Earlier this year, the Federal Motor Carrier Safety Association took rash action to improve traffic safety on roads and highways in Pittsburgh and throughout the state. Following findings of improper licensing and noncompliance with federal safety standards, the agency effectively shut down 26 commercial bus companies, 11 of which were based in Pennsylvania.
The recent focus on commercial bus safety was reportedly motivated by the rash of fatal bus accidents that has plagued the northeast in recent years. Following those crashes, the FMCSA launched a one-year investigation into bus companies that were operating in violation of federal safety standards. Federal investigators worked with state agencies such as the Pennsylvania Bus Association to determine whether bus companies and drivers were complying with laws and standards, and to penalize those that weren't.
The state and federal investigators reportedly found "multiple patterns of serious safety violations" by commercial bus companies that "deliberately structured their operations to dodge federal law." Specifically, the investigation found that the companies hired drivers who did not have valid commercial driver's licenses or the requisite medical qualification certificates, that the companies did not properly drug test their drivers, that the drivers operated buses long past the maximum driving time limits, and that the buses were "mechanically unsafe" and in need of significant repair.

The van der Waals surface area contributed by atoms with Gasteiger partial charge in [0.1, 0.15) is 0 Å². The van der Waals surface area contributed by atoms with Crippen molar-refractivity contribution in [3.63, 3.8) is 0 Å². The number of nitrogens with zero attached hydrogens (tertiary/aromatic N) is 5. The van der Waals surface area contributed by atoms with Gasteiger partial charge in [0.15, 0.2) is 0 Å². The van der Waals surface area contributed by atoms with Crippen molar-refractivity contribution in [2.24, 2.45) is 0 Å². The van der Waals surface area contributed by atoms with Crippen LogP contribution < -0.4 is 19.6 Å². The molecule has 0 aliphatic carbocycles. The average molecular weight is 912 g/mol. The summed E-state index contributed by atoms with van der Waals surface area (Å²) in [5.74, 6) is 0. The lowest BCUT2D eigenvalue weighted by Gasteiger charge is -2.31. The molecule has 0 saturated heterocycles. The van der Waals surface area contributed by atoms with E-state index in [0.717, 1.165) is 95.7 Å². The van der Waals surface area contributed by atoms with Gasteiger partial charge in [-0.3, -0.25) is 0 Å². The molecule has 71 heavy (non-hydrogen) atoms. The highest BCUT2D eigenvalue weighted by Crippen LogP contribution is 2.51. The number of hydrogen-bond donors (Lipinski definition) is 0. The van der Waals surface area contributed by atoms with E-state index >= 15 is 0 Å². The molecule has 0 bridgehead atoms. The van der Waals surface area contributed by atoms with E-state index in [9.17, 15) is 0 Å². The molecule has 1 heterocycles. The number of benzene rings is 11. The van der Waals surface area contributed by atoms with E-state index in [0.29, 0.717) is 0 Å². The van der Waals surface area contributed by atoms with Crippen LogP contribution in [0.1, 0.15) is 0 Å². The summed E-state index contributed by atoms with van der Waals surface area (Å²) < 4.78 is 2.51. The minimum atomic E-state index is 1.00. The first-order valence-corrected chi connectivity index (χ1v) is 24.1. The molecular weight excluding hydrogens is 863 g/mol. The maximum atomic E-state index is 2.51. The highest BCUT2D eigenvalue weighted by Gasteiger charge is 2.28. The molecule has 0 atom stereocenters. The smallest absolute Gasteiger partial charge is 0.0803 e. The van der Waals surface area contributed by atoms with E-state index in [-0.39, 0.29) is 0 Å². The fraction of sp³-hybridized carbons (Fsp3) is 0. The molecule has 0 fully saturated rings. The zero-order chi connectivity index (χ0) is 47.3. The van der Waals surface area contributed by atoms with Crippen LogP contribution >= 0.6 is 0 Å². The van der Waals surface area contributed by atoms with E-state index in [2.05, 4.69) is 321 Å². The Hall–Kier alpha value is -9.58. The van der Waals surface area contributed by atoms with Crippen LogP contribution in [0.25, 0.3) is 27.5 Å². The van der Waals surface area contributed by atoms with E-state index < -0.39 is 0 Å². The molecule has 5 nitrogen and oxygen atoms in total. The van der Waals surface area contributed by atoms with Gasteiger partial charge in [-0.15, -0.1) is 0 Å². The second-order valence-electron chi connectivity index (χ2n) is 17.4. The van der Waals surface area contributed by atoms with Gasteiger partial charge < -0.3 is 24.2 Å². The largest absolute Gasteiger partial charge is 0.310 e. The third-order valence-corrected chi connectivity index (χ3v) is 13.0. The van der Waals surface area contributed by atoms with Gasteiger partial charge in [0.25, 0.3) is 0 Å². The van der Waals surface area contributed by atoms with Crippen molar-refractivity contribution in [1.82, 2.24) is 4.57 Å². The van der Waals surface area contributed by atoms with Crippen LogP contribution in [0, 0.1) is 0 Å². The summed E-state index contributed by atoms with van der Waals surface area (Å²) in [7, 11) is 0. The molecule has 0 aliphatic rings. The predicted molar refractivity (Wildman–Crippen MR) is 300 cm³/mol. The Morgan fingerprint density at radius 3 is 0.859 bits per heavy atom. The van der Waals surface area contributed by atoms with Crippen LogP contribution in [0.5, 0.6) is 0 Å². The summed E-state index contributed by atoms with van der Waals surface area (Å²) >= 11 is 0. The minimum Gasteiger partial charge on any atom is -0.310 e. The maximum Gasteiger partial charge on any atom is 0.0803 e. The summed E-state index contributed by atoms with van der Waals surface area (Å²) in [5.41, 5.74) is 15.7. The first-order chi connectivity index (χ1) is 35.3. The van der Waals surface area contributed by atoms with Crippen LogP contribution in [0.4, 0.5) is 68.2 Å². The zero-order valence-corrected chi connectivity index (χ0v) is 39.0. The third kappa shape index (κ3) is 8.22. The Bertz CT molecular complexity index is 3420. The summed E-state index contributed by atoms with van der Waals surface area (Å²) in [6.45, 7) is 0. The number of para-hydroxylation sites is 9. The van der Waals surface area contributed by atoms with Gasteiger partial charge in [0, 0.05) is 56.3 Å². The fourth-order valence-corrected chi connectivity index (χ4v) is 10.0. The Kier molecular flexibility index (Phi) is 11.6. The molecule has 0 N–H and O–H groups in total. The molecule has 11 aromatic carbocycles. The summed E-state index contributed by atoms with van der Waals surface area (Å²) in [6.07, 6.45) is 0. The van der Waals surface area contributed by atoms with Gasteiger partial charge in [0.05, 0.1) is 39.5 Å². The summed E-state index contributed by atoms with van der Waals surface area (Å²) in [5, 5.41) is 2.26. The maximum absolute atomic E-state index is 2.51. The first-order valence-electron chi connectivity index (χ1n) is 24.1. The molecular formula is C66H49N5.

Federal officials believe that the shutdown of the companies will go a long way to promote and increase safety on northeast roads. It is estimated that about 2,000 people traveled on those companies' buses every single day, unaware of the potential danger they were in.
Source: U.S. Department of Transportation, "Like FMCSA, Pennsylvania Bus Association Values Safety," June 14, 2012